02 Jul 2013

Continuity and Cloud – Episode 4: Application Availability

In previous entries we examined using backup technologies and replication technologies, but what if your RPO and RTO are really, really tight? How do you get to near (or actual) real time recovery without a significant investment in hardware, communication links or replication software? In a typical business it’s usual to require fairly rapid recovery of the following business services:
  1. Identity and Security
  2. File and Print
  3. Email
  4. Commercial ERP System and its database
When you ask your business users, they generally want you to get these back as rapidly as possible, typically with very limited data loss.

How do I get a better result?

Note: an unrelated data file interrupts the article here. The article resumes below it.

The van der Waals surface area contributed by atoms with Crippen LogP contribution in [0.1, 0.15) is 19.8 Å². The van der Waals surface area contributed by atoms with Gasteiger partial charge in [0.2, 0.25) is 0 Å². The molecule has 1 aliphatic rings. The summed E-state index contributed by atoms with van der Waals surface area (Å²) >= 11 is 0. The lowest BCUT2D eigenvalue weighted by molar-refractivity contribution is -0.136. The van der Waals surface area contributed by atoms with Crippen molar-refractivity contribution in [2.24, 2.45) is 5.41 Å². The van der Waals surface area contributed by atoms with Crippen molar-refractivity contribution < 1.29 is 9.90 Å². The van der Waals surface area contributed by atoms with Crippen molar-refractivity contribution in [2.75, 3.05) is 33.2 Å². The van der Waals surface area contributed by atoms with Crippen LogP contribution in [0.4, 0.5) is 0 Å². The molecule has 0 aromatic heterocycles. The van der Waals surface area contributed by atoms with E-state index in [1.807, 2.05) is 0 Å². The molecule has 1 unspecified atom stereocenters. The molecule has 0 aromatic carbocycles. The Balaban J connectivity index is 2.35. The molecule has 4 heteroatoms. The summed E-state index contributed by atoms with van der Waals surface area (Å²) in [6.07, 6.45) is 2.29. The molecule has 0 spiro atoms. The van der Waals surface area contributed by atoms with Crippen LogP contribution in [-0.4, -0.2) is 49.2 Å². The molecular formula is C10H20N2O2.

Fortunately there are a number of ways to achieve application resiliency for a limited cost and using a common set of tools. Almost all of these are available in your current operating systems and applications. When talking about Disaster Recovery and low RPO and RTO, I usually advise customers to have a small live footprint in our cloud. In this, run a minimal Active Directory Domain Controller. This provides you automatic replication in almost real time of all Identity and Security information. In the case of a disaster, you can rapidly take ownership of the FSMO roles and have all your current users and passwords synchronised. File and Print services can be similarly replicated through Microsoft Distributed File System (DFS-R). In Server 2008R2 and later, you can enable this service and connect it to a cloud based file server. As blocks are changed within files in your production file server, these are sent over the network and update the remote files server. Coupled with a live AD server, this provides you with almost instant availability of service for file systems. Later versions of Microsoft Exchange that support Distributed Availability Groups can likewise be enabled to provide you seamless fail-over of mail services to a small environment based in a cloud service like the Brennan IT cloud. Once set up, Microsoft Exchange can automatically replicate mail databases to the running cloud server. In case of failure services can be restored through standard Microsoft processes. ERP and Database workloads can utilise a separate running server in the cloud as an SQL Log target. This allows you to keep your database up to date in the cloud and enable a much faster restoration of your ERP services. In addition, utilising service provider licencing in the cloud can enable you to attach Business Intelligence or other reporting functions to this running server and increase the production capacity of your on-premise ERP. Achieving a rapid RPO and RTO can be cost effective. Utilising application resiliency is a very efficient way of restoring your business to operation quickly in the event of a catastrophic failure.
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